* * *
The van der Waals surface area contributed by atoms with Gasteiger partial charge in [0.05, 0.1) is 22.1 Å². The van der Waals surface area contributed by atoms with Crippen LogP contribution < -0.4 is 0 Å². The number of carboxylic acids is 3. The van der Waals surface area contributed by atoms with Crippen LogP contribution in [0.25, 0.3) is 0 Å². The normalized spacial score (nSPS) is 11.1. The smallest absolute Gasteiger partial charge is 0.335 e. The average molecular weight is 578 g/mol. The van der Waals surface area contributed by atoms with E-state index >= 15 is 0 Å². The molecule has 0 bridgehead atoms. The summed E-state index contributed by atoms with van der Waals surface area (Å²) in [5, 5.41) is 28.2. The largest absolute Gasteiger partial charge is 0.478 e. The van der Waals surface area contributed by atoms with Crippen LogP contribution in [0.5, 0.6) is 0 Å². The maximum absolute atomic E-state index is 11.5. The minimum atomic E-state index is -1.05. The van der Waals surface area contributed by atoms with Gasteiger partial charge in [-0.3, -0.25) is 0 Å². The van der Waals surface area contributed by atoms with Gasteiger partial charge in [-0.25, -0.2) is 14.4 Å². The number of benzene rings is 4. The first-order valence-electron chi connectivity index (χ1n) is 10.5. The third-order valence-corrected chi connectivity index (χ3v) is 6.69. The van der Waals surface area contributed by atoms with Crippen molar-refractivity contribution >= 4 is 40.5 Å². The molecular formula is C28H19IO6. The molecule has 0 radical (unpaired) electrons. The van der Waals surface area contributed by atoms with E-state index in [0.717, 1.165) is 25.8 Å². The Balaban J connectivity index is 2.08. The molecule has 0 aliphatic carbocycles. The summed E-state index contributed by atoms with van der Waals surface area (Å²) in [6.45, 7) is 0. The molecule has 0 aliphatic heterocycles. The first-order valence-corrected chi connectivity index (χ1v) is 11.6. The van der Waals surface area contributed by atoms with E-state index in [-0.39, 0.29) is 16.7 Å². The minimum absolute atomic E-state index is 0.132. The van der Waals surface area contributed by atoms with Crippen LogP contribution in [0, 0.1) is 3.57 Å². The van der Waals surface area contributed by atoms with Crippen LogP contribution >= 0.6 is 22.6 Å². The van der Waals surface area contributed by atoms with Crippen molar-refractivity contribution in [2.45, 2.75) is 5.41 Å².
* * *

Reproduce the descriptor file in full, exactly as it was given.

The van der Waals surface area contributed by atoms with Gasteiger partial charge in [0.05, 0.1) is 22.1 Å². The van der Waals surface area contributed by atoms with Crippen LogP contribution < -0.4 is 0 Å². The number of carboxylic acids is 3. The van der Waals surface area contributed by atoms with Crippen LogP contribution in [0.25, 0.3) is 0 Å². The normalized spacial score (nSPS) is 11.1. The smallest absolute Gasteiger partial charge is 0.335 e. The average molecular weight is 578 g/mol. The van der Waals surface area contributed by atoms with E-state index >= 15 is 0 Å². The molecule has 0 bridgehead atoms. The summed E-state index contributed by atoms with van der Waals surface area (Å²) in [5, 5.41) is 28.2. The largest absolute Gasteiger partial charge is 0.478 e. The van der Waals surface area contributed by atoms with Crippen LogP contribution in [0.5, 0.6) is 0 Å². The maximum absolute atomic E-state index is 11.5. The minimum atomic E-state index is -1.05. The van der Waals surface area contributed by atoms with Gasteiger partial charge in [-0.3, -0.25) is 0 Å². The van der Waals surface area contributed by atoms with Gasteiger partial charge in [-0.25, -0.2) is 14.4 Å². The number of benzene rings is 4. The first-order valence-electron chi connectivity index (χ1n) is 10.5. The third-order valence-corrected chi connectivity index (χ3v) is 6.69. The van der Waals surface area contributed by atoms with Crippen molar-refractivity contribution >= 4 is 40.5 Å². The molecular formula is C28H19IO6. The molecule has 0 radical (unpaired) electrons. The van der Waals surface area contributed by atoms with E-state index in [0.717, 1.165) is 25.8 Å². The Balaban J connectivity index is 2.08. The molecule has 0 aliphatic carbocycles. The summed E-state index contributed by atoms with van der Waals surface area (Å²) in [6.45, 7) is 0. The molecule has 0 aliphatic heterocycles. The first-order valence-corrected chi connectivity index (χ1v) is 11.6. The van der Waals surface area contributed by atoms with E-state index in [-0.39, 0.29) is 16.7 Å². The minimum absolute atomic E-state index is 0.132. The van der Waals surface area contributed by atoms with Crippen LogP contribution in [0, 0.1) is 3.57 Å². The van der Waals surface area contributed by atoms with Crippen LogP contribution >= 0.6 is 22.6 Å². The van der Waals surface area contributed by atoms with Crippen molar-refractivity contribution in [2.45, 2.75) is 5.41 Å².